Most related items

    These are the items that most often cite the same works as this one and are cited by the same works as this one.
    1. G.G.A. de Geest & G. Dari Mattiacci & J.J. Siegers, 2004. "The Intrinsic Inferiority of Efficiency Wages to Damages and Conditional Bonuses," Working Papers 04-15, Utrecht School of Economics.
    2. Tetteh, Rebecca & Mohammed, Safura & Ahmed Azumah, Ayisha, 2017. "What is the effect of wages and supervision on productivity? The perspective of Sunyani Technical University staff," MPRA Paper 81473, University Library of Munich, Germany.
    3. Gillan, Stuart L. & Nguyen, Nga Q., 2016. "Incentives, termination payments, and CEO contracting," Journal of Corporate Finance, Elsevier, vol. 41(C), pages 445-465.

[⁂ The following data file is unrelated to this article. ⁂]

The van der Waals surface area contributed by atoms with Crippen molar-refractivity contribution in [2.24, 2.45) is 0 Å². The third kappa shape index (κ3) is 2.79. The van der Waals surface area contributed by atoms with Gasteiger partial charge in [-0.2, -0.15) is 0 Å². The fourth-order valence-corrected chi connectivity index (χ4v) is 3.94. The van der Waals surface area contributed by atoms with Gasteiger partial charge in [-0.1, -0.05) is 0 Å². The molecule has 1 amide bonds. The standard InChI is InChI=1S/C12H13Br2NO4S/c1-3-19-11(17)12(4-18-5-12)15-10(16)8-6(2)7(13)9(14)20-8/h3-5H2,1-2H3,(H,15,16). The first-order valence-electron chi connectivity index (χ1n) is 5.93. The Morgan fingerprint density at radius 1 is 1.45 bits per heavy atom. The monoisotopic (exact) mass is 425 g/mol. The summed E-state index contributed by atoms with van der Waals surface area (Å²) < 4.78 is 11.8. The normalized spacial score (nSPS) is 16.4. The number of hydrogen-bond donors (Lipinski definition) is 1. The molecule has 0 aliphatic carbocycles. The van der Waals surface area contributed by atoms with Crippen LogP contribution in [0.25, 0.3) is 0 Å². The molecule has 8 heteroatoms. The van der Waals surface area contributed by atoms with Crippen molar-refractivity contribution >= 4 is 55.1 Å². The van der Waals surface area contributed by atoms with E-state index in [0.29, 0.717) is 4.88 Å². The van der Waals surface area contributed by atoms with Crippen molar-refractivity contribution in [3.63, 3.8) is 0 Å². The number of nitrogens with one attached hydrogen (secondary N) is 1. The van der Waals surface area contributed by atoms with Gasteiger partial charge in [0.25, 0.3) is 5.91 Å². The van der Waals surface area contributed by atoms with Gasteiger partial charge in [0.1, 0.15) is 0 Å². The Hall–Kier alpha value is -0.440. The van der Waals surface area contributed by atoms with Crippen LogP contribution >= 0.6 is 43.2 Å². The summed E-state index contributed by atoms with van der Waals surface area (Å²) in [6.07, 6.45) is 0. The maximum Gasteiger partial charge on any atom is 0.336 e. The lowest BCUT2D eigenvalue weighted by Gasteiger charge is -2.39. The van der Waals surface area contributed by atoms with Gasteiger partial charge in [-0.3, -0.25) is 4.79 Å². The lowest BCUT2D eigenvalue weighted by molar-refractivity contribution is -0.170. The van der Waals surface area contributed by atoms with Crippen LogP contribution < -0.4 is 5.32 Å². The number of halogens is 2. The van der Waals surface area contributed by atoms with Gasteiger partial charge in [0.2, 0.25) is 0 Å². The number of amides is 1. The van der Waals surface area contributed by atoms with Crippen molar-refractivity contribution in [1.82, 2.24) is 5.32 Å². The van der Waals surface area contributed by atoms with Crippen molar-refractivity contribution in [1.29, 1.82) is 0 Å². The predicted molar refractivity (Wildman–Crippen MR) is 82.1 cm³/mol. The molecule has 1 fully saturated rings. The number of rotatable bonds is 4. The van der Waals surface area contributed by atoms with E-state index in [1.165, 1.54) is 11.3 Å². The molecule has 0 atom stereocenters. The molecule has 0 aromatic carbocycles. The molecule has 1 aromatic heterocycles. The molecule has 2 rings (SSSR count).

4. Nicolas Jacquemet, 2005. "La corruption comme une imbrication de contrats : Une revue de la littérature microéconomique," Working Papers 2005-29, Center for Research in Economics and Statistics.
    5. William T. Dickens & Lawrence F. Katz & Kevin Lang & Lawrence H. Summers, 1987. "Employee Crime, Monitoring, and the Efficiency Wage Hypothesis," NBER Working Papers 2356, National Bureau of Economic Research, Inc.
    6. Zapf, Ines, 2015. "Individual and workplace-specific determinants of paid and unpaid overtime work in Germany," IAB Discussion Paper 201515, Institut für Arbeitsmarkt- und Berufsforschung (IAB), Nürnberg [Institute for Employment Research, Nuremberg, Germany].